I think that's great. But when I hear my friends on the left mention India today, it's only to grouse about the evil corporations that outsource "American" jobs there. What, sending lima beans to Calcutta was noble, but giving them jobs and a chance at prosperity is not?
Nicholas Kristof of the New York Times notices this, too. He writes about Sam Brownback, the Kansas Senator who he descibes as "to the right of Attila the Hun." He notes his extreme conservatism and Christian fanaticism, and he reports that "I disagree with him on just about every major issue." Yet he writes:
Members of the Christian right, exemplified by Brownback, are the new internationalists, increasingly engaged in humanitarian causes abroad - thus creating opportunities for common ground between left and right on issues we all care about.
He cites the work of the late liberal senator Paul Wellstone, who "led an effort with Brownback and others to pass landmark legislation in 2000 to battle sex slavery around the world. But since Wellstone's death in 2002, the leadership on the issue has passed to the Christian right and to the Bush administration." He mentions Darfur, human rights in North Korea, immigration reform, prison reform, increased funds for AIDS and malaria, construction of an African-American history museum "and even an apology to American Indians" as issues where Brownback can be found at the political cutting edge.
So Democrats should clamber down from the window ledges, roll up their sleeves and get to work on some of these issues. Democrats have been so suspicious of Republicans that they haven't contributed much on those human-rights issues where the Christian right already has staked out its ground.
Brownback recently told me insistently about his trip to northern Uganda and urged me to write about brutalities there. I was disoriented. I thought I was the one who tried to get people to pay attention to remote places.
One of my etymology correspondents today reminded me that the word "serendipity" holds an old name for Sri Lanka. It was coined by Horace Walpole, who said he formed it from the Persian fairy tale "The Three Princes of Serendip," whose heroes "were always making discoveries, by accidents and sagacity, of things they were not in quest of." The name is from Serendip, an old name for Sri Lanka, which is transliterated from Arabic Sarandib, which is itself from Sanskrit Simhaladvipa, which means "Dwelling-Place-of-Lions Island."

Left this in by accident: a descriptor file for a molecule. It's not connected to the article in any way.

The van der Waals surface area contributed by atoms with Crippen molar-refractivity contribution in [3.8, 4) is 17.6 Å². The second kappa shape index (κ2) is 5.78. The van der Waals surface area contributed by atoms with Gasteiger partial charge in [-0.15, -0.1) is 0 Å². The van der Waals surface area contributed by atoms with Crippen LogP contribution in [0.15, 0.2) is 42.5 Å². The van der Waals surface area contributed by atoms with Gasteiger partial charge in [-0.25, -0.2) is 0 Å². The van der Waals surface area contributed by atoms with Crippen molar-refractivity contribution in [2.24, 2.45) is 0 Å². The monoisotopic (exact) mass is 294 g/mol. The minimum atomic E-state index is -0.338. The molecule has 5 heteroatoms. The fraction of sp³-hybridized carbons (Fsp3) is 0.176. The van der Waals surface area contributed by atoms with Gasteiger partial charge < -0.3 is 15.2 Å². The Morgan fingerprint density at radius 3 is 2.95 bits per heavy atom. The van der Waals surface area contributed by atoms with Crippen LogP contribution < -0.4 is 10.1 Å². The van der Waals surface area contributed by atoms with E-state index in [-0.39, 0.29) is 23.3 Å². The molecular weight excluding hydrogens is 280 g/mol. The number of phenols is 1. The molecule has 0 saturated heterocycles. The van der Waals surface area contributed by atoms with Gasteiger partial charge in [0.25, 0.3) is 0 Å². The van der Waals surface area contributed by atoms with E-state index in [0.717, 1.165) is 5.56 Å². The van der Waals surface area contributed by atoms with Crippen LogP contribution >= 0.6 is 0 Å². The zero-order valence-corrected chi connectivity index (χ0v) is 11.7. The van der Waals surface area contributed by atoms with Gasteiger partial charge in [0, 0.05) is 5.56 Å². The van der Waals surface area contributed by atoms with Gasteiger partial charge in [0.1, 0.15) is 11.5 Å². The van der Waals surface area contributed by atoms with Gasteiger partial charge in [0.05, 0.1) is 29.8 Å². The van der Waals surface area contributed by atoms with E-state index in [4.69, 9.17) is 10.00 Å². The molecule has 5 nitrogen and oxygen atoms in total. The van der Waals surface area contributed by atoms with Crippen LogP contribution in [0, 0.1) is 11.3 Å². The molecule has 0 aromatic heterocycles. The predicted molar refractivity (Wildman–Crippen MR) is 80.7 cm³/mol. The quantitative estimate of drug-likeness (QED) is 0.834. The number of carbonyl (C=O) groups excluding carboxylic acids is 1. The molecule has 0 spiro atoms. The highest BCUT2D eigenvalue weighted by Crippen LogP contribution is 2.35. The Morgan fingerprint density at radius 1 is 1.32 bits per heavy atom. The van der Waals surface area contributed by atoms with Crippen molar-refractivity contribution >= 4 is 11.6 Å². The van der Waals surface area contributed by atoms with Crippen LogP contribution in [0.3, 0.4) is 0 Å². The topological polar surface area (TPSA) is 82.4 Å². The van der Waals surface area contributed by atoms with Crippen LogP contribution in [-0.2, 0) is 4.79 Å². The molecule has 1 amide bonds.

Lions devour and destroy, and they can kill. But there is another image of the Lion King, one Americans have absorbed in this generation, as powerful but benign protector of the herds, the balancing principal of the "circle of life."
A friend from Europe writes:
Bush and South Asia, that's typical.
I don't see this as a situation of "doing good plus PR" trumps simply "doing good."
He lacks that instinctive grasp of world affairs that other leaders have.
It took him days to react.
What he said after that made a lot of sense to me, but I had to translate every single sentence in my head. He says things like "the USA will lead" and says them like a babbling child, without any reflection of what he says and how it will be recepted by others.
The USA is good-hearted and generous, far more than most others. And Bush too incooperates that streak. But they are bad at communicating. (although it seems they are getting it fixed now in the second run)
The German government pledged 20 million EUR and hasn't increased that sum later -- but it made good PR work from day one.
In actions the USA are much more use to the people of South Asia than Germany is. And one would say it is that which counts. And I believe that is what should be said.
But Bush effortlessly made every effort to make it as difficult as possible to say that.